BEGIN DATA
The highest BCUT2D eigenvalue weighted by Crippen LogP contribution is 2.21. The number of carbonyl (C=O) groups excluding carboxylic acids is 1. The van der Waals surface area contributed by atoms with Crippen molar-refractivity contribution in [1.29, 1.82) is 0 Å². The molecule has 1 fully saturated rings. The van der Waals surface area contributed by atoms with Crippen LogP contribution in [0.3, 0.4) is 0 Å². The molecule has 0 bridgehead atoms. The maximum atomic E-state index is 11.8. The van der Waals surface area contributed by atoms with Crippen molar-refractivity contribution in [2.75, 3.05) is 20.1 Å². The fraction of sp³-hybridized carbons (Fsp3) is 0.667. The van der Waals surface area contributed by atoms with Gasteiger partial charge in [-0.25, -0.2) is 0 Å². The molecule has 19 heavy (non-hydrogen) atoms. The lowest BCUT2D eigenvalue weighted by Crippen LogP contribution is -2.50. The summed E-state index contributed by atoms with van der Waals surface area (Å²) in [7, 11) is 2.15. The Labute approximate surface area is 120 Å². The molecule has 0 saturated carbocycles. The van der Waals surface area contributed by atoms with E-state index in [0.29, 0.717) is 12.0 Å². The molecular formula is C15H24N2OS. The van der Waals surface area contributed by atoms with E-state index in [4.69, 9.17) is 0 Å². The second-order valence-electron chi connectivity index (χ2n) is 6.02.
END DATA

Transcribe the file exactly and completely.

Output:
The highest BCUT2D eigenvalue weighted by Crippen LogP contribution is 2.21. The number of carbonyl (C=O) groups excluding carboxylic acids is 1. The van der Waals surface area contributed by atoms with Crippen molar-refractivity contribution in [1.29, 1.82) is 0 Å². The molecule has 1 fully saturated rings. The van der Waals surface area contributed by atoms with Crippen LogP contribution in [0.3, 0.4) is 0 Å². The molecule has 0 bridgehead atoms. The maximum atomic E-state index is 11.8. The van der Waals surface area contributed by atoms with Crippen molar-refractivity contribution in [2.75, 3.05) is 20.1 Å². The fraction of sp³-hybridized carbons (Fsp3) is 0.667. The van der Waals surface area contributed by atoms with Gasteiger partial charge in [-0.25, -0.2) is 0 Å². The molecule has 19 heavy (non-hydrogen) atoms. The lowest BCUT2D eigenvalue weighted by Crippen LogP contribution is -2.50. The summed E-state index contributed by atoms with van der Waals surface area (Å²) in [7, 11) is 2.15. The Labute approximate surface area is 120 Å². The molecule has 0 saturated carbocycles. The van der Waals surface area contributed by atoms with E-state index in [0.29, 0.717) is 12.0 Å². The molecular formula is C15H24N2OS. The van der Waals surface area contributed by atoms with E-state index in [4.69, 9.17) is 0 Å². The second-order valence-electron chi connectivity index (χ2n) is 6.02.